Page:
In a similar vein, practice speeds may once again matter. There’s a bit of a wrinkle here, though.
Prior to the pandemic, NASCAR often featured multiple long practice sessions. That gave us plenty of practice data to work with. This includes single lap speeds, long run speeds and overall practice lap averages.
With a single short practice session for most races, practice data is reduced. At this point in time, I’m not sure how teams will approach practice.
What is certain is that there will be far less relevant practice data, so don’t rely too heavily on practice times.
4 NASCAR Betting Tips for 2022
It’s always good to be cautious at the start of any NASCAR season. Even without significant rule or car changes some teams hit on improvements, while others miss.
Because of NASCAR’s changes in 2022 additional caution is warranted. Thus, we must adjust our betting approach to accommodate increased uncertainty.
We can then adjust as the season progresses.
Here are four actionable items I can recommend.
1. Reduce your bet sizes
This one is pretty straightforward. You don’t want to be making large bets when you are more uncertain of the outcome.
As uncertainty increases, the range of outcomes in the result becomes wider.
In head-to-head bets, that means more overlap in the finishing-position distributions of each driver. In turn, the probability of winning the head-to-head is reduced.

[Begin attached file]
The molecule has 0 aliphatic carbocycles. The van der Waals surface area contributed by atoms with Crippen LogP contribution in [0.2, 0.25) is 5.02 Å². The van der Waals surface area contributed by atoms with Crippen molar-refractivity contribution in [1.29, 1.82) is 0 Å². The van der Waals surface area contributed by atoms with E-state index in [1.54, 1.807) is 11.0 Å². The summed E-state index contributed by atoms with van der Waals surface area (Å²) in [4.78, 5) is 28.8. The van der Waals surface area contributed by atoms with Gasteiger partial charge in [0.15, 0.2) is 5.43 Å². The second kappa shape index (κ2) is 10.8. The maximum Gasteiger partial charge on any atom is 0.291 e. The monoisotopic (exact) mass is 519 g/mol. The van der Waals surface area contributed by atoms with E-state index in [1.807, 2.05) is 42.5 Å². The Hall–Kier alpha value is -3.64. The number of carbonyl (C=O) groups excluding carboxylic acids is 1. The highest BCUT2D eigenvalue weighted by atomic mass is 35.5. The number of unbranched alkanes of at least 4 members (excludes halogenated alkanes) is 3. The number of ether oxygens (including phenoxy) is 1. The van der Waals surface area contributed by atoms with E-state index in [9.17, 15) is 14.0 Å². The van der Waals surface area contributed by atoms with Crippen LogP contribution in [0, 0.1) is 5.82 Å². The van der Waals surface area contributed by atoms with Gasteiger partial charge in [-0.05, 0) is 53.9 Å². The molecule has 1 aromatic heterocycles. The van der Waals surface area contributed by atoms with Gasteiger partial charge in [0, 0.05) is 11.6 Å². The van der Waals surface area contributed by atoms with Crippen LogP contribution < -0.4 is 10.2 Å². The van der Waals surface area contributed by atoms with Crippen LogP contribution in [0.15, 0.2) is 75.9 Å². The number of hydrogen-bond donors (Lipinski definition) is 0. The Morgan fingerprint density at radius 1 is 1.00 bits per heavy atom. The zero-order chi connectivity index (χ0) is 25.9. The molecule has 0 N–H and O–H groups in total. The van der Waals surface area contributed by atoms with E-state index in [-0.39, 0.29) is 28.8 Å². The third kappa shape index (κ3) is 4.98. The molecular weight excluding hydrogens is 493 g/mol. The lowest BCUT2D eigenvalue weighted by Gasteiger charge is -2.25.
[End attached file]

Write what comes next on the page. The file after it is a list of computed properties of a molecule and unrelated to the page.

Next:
We can quantify this mathematically as well. As the expected edge of our bet decreases, a smaller portion of the bankroll should be risked to achieve bankroll growth.
Formulae like the Kelly criterion can help us quantify that amount. In simple terms, reducing your unit size or number of units placed on each bet early in the season is a prudent move.
2. Reduce your betting volume
This goes hand-in-hand with the previous tip, but it’s also good to be more picky with the bets you make. Bets with small or medium expected value are reduced to marginal, or even losing bets, if we expand the error bars.
Instead, find lines that in prior years would be considered significantly mispriced. These bets that traditionally have large edges are the ones to go after.